Vincent introduces Julius to his girlfriend Linda (Chloe Webb) and her much hotter sister Marnie (Kelly Preston).

Using car phones, Vincent calls Julius and instructs him to stop at a grocery store. Pulling into the parking lot, Julius manages to get the car up onto two wheels before parking. In the store, Vincent runs into his long-suffering girlfriend Linda Mason (Chloe Webb) and her sister Marnie (Kelly Preston). Marnie dislikes Vincent but is taken by muscle-bound Julius.

Over a microwave dinner at home, Vincent shows Julius a document he stole from the orphanage, showing that their mother was alive when he entered the orphanage, but believing that she abandoned him, Vincent has no interest in finding her.

Julius finds one of their possible fathers, Granger (Hugh O'Brien), at an address he had for their mother.

Later, jogging to the address on the document for their mother, Julius finds instead that one of their six fathers Granger (Hugh O’Brien) lives there. He directs Julius to Professor Mitchell Traven (Nehemiah Persoff) at the White Sands lab where the experiment took place.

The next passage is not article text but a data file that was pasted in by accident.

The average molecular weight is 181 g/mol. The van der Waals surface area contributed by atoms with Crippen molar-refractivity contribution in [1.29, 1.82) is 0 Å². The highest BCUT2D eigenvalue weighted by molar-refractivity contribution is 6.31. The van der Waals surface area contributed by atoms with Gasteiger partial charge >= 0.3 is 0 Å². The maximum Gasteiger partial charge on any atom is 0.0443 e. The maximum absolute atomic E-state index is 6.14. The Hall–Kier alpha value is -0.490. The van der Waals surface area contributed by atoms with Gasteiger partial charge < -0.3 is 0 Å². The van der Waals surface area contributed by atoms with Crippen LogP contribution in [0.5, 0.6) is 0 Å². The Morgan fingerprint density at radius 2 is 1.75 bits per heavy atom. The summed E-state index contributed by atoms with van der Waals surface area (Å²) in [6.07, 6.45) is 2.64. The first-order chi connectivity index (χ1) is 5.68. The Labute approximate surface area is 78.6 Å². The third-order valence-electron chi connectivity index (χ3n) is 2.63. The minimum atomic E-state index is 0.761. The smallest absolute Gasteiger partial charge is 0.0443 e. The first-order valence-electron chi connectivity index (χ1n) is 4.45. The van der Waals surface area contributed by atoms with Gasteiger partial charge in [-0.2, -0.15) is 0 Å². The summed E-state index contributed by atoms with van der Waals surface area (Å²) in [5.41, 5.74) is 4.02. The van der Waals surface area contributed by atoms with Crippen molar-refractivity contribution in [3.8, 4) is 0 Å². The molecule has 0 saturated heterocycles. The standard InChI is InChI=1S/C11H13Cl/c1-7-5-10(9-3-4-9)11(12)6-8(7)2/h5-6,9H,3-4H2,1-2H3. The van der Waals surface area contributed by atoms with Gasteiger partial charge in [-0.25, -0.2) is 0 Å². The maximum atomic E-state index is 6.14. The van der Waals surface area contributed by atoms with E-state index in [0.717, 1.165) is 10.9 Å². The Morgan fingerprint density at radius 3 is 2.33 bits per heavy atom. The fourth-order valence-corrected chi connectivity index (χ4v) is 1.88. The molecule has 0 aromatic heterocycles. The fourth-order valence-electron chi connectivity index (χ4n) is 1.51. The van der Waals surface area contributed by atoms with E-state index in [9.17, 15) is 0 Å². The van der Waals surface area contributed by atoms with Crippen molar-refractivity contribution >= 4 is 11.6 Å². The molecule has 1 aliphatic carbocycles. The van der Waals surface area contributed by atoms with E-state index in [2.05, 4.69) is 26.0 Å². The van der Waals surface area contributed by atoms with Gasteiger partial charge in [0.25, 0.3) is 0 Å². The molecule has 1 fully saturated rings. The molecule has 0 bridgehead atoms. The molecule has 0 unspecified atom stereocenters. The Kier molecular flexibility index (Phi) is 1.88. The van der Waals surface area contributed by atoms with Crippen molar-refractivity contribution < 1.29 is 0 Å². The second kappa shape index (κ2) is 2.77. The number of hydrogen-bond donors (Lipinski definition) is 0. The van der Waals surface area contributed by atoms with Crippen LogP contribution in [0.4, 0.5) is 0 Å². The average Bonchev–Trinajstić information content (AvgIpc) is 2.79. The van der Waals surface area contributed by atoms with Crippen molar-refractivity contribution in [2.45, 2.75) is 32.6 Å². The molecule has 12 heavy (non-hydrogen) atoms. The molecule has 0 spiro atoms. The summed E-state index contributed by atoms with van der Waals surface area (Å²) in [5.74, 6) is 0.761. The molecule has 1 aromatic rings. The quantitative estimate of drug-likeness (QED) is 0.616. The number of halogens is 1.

Meanwhile, Vincent steals a late-model Cadillac Sedan de Ville from airport parking for his chop shop contact. While driving, he plays a cassette tape that is in the player and learns that he has a prototype fuel injector in the trunk that was to be delivered to an industrialist, Beetroot McKinley (Trey Wilson), in Houston. When Vincent calls pretending to be the deliveryman, trying to sweeten, he finds out that the deal is worth five million dollars. Vincent is headed to Houston.

However, the real deliveryman, a mercenary known as Mr. Webster (Marshall Bell), starts looking for Vincent. Webster doesn’t like anyone to have seen his face, so he offs his original employers and Al at the parking garage. Webster pursues Vincent.